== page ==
Johnny be good

Katherine Macinnes re­counts the tale of Johnny Go­rilla, who at­tended school in the Glouces­ter­shire vil­lage of Uley 100 years ago

Country Life Every Week - - Advertising Promotion -

AS the snow fell on Kens­ing­ton High Street on De­cem­ber 24, 1917, RAF Maj Ru­pert Cun­ning­hamPenny was home on leave from France. Nav­i­gat­ing his way through the rub­ble of the Gotha bomb­ing raids to­wards Derry & Toms, he no­ticed a crowd around the grand main en­trance. Then he saw it— there in the win­dow was a baby go­rilla in a cage, with a price tag of £300. To the Ma­jor, the ape ap­peared to be in a rick­ety con­di­tion. He’d seen men like that.

Shoul­der­ing the re­volv­ing door, he asked a shop walker for more in­for­ma­tion and learnt that John Daniel, named af­ter the an­i­mal dealer who sold him to Derry’s, was an or­phaned male low­land go­rilla from Gabon, weigh­ing 32lb. Ask­ing the shop to charge the cost to his ac­count and to send ‘Johnny Go­rilla’ round to 15, Sloane Street, the Ma­jor scrib­bled a note: ‘Happy Christ­mas Alyce!’

Not every­one would wel­come the ar­rival of a baby go­rilla on the doorstep on Christ­mas Eve, but Alyce Cun­ning­ham, the Ma­jor’s 36-year-old spin­ster aunt, wasn’t every­one. She ‘adopted’ Johnny, rais­ing him in the only way she knew—to live the life of the up­per classes at the end of the Bri­tish Em­pire. She taught him how to use the light switch and the loo, how to make his bed and to eat with a knife and fork. He be­came par­tial to kip­pered her­rings, choco­late, Port, sherry and brandy and was soon the star at­trac­tion at her Sloane Street drinks par­ties.

Al­though Alyce resided in Knights­bridge through the win­ter, sum­mers were spent in Uley, Glouces­ter­shire. Here, Johnny played with the chil­dren from the vil­lage school, pos­ing for the class pho­to­graph and rid­ing around the vil­lage green in a toy wheel­bar­row. He un­der­stood a great va­ri­ety of phrases, such as ‘pick up that piece of paper’ and ‘don’t be rough’ and, in gen­eral, seemed to have the in­tel­li­gence of a three-year-old child.

The ape was a phe­nom­e­non at a time when cap­tive go­ril­las were ex­tremely rare and the London Zoo­log­i­cal So­ci­ety com­mis­sioned a film of him in ac­tion, which showed Johnny hav­ing 5pm tea and work­ing a soda foun­tain. When he went for a walk, he shook hands solemnly with every­one he met and ex­pected them to do the same. How­ever, his man­ners could be er­ratic and he was par­tial to roses, much to the con­ster­na­tion of Uley’s hor­ti­cul­tural so­ci­ety.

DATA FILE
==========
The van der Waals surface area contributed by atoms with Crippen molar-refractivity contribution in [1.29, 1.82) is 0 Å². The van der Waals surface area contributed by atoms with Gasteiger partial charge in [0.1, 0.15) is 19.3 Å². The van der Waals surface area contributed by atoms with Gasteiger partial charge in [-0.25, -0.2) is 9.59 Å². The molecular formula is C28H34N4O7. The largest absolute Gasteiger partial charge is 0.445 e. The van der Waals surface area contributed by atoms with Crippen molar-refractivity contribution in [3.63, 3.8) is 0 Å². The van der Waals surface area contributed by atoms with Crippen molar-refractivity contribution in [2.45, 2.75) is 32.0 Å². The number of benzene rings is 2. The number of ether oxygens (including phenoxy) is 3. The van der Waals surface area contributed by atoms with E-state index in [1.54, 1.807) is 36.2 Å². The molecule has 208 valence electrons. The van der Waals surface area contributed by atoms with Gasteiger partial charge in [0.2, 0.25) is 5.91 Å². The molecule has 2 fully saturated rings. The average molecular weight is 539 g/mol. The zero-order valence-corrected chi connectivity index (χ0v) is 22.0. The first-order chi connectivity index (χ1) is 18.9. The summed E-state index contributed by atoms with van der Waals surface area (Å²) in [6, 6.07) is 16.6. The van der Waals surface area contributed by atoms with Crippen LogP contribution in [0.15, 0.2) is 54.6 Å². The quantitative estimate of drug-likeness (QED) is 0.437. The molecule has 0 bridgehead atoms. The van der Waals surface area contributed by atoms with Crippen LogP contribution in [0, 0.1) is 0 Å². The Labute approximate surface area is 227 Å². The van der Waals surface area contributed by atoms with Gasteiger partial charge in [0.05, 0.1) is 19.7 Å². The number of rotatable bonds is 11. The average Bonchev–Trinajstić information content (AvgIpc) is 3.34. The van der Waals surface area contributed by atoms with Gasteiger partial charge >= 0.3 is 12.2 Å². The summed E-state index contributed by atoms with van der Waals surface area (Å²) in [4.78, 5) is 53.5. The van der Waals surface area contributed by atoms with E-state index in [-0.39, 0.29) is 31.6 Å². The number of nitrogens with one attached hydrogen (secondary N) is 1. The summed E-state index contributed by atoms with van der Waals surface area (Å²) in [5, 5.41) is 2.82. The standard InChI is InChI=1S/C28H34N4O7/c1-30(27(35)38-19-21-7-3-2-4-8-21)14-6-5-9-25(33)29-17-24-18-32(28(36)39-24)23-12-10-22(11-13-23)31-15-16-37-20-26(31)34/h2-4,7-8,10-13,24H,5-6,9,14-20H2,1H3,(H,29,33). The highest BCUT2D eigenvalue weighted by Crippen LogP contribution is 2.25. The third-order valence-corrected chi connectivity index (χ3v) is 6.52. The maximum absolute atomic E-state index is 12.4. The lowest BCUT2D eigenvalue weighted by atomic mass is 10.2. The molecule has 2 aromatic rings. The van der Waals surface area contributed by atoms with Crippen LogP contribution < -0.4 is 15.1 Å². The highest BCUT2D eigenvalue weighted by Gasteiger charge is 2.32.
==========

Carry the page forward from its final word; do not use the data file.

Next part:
Reg Bee­ston, who was 15 when Johnny came to the vil­lage, re­mem­bered the ape jump­ing on his shoul­ders for a ride. How­ever, by the time the go­rilla was four, this be­came im­pos­si­ble—he’d grown to 4ft 4in, with a spread across the arms of 5ft 6in, and weighed more than 13 stone.

In 1921, ei­ther be­cause she was strug­gling to man­age him or be­cause she saw a com­mer­cial

‘He be­came par­tial to kip­pered her­rings, choco­late, Port, sherry and brandy

op­por­tu­nity, Alyce sold Johnny to John Ben­son, a well-es­tab­lished an­i­mal trader, un­der the im­pres­sion that Johnny would be placed in an an­i­mal park in Florida. In­stead, Ben­son sold him on to the Rin­gling Bros and Bar­num & Bai­ley cir­cus in Madi­son Square Gar­den, New York. Soon af­ter he ar­rived, the ape’s health be­gan to de­cline and the de­ci­sion was made to tele­gram Alyce: ‘John Daniel pin­ing and grieving for you. Can you not come at once? Need­less to say we will deem it a priv­i­lege to pay all your ex­pense. An­swer at once.’

Alyce set sail im­me­di­ately, but she was too late. Johnny’s death, ul­ti­mately caused by pneu­mo­nia, was re­ported in the New York Times with grav­i­tas, as be­fit­ted an ‘al­most hu­man’ go­rilla: ‘While the North Amer­i­can cli­mate is the im­me­di­ate cause of John Daniel’s death, his con­sti­tu­tion was weak­ened by long ab­sti­nence from food and by gen­eral de­pres­sion oc­ca­sioned, the keep­ers say, by home­sick­ness.’

To cel­e­brate his cen­te­nary, a se­ries of il­lus­trated chil­dren’s books will be pub­lished later this year, plac­ing Johnny firmly back in his hal­cyon days—the go­rilla will surf the Sev­ern Bore wave, roll the cheese down Cooper’s Hill, race horses at Chel­tenham and en­joy a long over­due Uley Christ­mas. The ‘Johnny Go­rilla’ books, writ­ten by Katherine and Clau­dia Macinnes and il­lus­trated by Rosie Brooks, will be pub­lished by English Rose this De­cem­ber

Top: An il­lus­tra­tion of John Daniel pos­ing for the Uley school pho­to­graph. Above: John with Maj Cun­ning­ham-penny, who pur­chased him for his 36-year-old aunt, Alyce

Newspapers in English

Newspapers from UK

© PressReader. All rights reserved.